By Maya Hendricks
There are many things anybody would be worried about when attending a new school in another country. Will the classes be hard? Will the teachers speak English? Will I be able to keep up?
However, the one topic of my concern was… will there be air conditioning?
I know, it’s such a first world problem to be worried about, but once I began school, my fears were resolved. Luckily, the weather is very mild at this time – it’s called “winter” here, though it’s unlike any winter I’ve ever experienced. It stays in the 70-degree range and it rains nearly every day. Too bad we can’t have that kind of winter in the Midwest!
A slight view of what most buildings on campus look like.
I attend a school called Universidad Nacional. It’s the second-largest university in Costa Rica and it’s less than half the size of Iowa. But what shocked me the most about my new school was the lack of technology in the classrooms.
At Iowa, you will probably find a smart board, projector, and/or computer in every room and lecture hall. Here, there is a white board in each room and that’s it. I definitely felt like I had been thrown back in time to my fifth grade classroom.
The washrooms here are also very different. Now, you might ask, what could be so different about a washroom? Well, to start, there is no toilet paper – you must bring your own. Additionally, some of the toilets have no toilet seats. It was a little odd at first, but I’ve grown accustomed to the change.
On campus, it’s uncommon to see someone with their laptop, as the Wi-Fi is spotty at best. Your best bet is to go to the library with one small computer room. The library itself is about three floors – miniscule compared to the multiple libraries at Iowa.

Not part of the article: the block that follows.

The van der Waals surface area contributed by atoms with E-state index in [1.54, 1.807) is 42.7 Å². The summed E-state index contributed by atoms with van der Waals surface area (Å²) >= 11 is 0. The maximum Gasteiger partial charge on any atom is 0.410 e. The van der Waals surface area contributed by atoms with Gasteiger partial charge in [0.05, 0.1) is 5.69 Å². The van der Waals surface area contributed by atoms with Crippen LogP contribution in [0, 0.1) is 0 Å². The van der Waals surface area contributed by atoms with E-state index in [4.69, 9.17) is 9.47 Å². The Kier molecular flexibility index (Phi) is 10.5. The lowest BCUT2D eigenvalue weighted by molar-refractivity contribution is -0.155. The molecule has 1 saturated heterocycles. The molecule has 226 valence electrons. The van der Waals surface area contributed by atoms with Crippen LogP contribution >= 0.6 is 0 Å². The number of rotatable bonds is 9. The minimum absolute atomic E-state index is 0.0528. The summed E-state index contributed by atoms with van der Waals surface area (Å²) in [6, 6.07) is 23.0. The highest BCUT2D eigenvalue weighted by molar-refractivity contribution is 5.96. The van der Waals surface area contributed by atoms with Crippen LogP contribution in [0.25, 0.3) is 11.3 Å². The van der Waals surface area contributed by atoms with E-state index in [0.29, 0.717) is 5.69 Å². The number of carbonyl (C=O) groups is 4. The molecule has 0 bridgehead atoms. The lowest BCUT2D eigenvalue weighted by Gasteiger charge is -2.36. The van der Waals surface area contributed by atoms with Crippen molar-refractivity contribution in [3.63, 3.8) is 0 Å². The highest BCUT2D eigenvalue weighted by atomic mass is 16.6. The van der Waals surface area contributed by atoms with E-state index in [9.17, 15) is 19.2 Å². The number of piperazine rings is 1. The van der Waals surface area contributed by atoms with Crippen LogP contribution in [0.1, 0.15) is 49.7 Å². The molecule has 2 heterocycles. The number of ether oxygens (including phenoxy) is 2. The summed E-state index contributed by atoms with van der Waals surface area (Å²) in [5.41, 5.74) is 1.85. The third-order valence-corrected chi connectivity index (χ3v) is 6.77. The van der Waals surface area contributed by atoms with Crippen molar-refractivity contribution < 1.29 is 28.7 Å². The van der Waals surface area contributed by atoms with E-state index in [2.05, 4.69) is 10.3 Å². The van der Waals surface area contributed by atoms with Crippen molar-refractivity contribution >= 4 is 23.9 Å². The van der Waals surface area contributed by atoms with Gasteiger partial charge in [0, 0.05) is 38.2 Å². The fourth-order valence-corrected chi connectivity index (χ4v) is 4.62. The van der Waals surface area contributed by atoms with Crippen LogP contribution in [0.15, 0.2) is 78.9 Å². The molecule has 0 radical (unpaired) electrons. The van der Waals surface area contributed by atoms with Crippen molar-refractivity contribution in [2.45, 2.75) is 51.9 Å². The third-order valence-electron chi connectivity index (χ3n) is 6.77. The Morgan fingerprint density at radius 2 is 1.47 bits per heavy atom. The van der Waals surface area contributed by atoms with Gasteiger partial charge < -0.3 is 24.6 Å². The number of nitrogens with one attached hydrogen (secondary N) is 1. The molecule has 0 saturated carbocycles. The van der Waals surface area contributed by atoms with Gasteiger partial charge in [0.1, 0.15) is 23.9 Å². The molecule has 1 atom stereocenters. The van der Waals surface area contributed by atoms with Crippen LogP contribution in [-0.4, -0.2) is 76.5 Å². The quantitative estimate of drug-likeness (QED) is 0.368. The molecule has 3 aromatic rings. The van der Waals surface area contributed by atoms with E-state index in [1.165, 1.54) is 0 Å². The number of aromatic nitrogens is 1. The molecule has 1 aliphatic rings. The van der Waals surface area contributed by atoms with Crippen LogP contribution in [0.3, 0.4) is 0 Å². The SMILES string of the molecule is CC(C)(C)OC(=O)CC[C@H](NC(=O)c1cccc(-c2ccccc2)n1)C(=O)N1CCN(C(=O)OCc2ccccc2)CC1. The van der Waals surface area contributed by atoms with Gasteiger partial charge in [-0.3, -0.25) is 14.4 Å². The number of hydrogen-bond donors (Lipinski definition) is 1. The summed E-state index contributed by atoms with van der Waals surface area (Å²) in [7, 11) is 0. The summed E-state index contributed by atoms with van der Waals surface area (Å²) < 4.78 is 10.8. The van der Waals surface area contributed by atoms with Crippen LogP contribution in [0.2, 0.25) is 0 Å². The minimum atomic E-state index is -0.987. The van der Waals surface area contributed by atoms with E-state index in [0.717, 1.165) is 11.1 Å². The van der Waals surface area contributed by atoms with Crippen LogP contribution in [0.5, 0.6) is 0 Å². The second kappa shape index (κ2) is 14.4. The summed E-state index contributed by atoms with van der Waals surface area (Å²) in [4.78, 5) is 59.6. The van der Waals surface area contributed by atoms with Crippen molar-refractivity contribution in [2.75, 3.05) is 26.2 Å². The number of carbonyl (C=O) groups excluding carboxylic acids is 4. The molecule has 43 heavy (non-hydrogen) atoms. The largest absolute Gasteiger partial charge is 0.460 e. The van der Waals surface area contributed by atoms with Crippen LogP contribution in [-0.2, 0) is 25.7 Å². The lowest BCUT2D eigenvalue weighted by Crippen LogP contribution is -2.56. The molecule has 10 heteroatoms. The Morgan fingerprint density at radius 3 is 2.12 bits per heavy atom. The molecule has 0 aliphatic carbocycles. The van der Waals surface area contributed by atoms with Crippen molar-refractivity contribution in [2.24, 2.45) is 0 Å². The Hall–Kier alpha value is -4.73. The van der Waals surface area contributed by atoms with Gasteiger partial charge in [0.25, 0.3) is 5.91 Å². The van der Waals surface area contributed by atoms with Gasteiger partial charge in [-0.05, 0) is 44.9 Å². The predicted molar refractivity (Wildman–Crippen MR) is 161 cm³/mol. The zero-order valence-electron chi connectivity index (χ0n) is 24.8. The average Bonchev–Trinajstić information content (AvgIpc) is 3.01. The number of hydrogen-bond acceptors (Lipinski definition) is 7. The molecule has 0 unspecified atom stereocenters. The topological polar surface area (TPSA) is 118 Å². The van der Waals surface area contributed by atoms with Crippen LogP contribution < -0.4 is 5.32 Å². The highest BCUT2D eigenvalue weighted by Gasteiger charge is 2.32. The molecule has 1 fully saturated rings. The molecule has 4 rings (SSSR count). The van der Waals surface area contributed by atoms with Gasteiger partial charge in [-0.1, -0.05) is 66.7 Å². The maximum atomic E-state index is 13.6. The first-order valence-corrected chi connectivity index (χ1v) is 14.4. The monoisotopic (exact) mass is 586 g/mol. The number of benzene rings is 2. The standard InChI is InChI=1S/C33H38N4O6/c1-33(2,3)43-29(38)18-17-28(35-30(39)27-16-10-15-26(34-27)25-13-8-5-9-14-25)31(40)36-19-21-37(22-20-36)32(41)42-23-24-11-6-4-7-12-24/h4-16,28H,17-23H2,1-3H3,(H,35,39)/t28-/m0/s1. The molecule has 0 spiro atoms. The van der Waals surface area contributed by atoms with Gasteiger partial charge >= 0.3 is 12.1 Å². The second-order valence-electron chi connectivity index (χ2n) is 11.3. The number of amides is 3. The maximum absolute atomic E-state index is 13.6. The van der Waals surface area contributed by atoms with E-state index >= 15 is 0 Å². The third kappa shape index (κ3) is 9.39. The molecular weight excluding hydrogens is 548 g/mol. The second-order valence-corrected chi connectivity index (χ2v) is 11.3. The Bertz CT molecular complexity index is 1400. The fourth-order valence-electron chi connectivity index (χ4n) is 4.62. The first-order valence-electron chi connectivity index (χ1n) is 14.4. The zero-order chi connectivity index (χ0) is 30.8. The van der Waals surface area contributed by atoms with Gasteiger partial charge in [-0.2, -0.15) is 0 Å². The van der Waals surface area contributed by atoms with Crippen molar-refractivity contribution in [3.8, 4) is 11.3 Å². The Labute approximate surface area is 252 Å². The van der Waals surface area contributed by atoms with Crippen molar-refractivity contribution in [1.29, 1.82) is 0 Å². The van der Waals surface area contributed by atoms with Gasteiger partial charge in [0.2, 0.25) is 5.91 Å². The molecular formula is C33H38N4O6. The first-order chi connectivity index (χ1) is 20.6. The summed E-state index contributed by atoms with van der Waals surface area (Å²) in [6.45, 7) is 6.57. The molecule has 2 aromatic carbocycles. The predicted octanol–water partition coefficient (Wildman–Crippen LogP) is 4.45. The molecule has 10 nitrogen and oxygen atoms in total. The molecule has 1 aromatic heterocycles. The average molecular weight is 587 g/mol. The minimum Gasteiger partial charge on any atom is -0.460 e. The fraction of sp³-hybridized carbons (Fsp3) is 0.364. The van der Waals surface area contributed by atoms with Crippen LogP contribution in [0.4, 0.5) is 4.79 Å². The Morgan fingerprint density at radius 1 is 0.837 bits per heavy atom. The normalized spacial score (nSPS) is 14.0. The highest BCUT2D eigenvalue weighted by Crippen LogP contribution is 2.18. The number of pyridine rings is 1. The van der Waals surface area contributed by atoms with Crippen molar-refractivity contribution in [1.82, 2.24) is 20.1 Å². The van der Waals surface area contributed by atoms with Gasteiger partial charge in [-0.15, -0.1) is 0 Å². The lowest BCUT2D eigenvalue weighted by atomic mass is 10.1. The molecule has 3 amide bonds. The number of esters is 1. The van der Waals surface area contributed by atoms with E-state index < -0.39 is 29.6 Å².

My classes are also small – most of them less than 10 people – and consist of only students in my USAC program. My favorite course would definitely have to be Latin American Cuisine. Each week, we make a different type of everyday meal that would be eaten somewhere in Latin America or Spain. So far, we have made dishes such as empanadas from scratch, torta Española and fresh fruit juices. But what’s most interesting about this class is that it’s held in our teacher’s home! Back in America, I think it’s common for students to wonder what their teacher is like outside of class or how they live. Here, I learned more about my teacher in our first two weeks of class than for a teacher I’ve had for a year at Iowa. Every week, she picks us up from the university, takes us to her home for class, and then drops each of us off near our homes afterward.
One of my first weekend trips to Manuel Antonio beach. It was so beautiful!
Despite all of its differences, this small school and its oddities have grown on me. Even though I am abroad, school is school. I still have, at times, an unreasonable amount of homework, professors I don’t really like, some awesome advisors, and similar stresses to what I would have back at Iowa.
The only difference?
Instead of working a part-time job, I get to visit some of the most beautiful beaches I have ever seen.
Maya Hendricks is junior from Chicago, IL majoring in interdepartmental business and Spanish at the University of Iowa. She is currently studying abroad in Heredia, Costa Rica on the USAC Heredia program.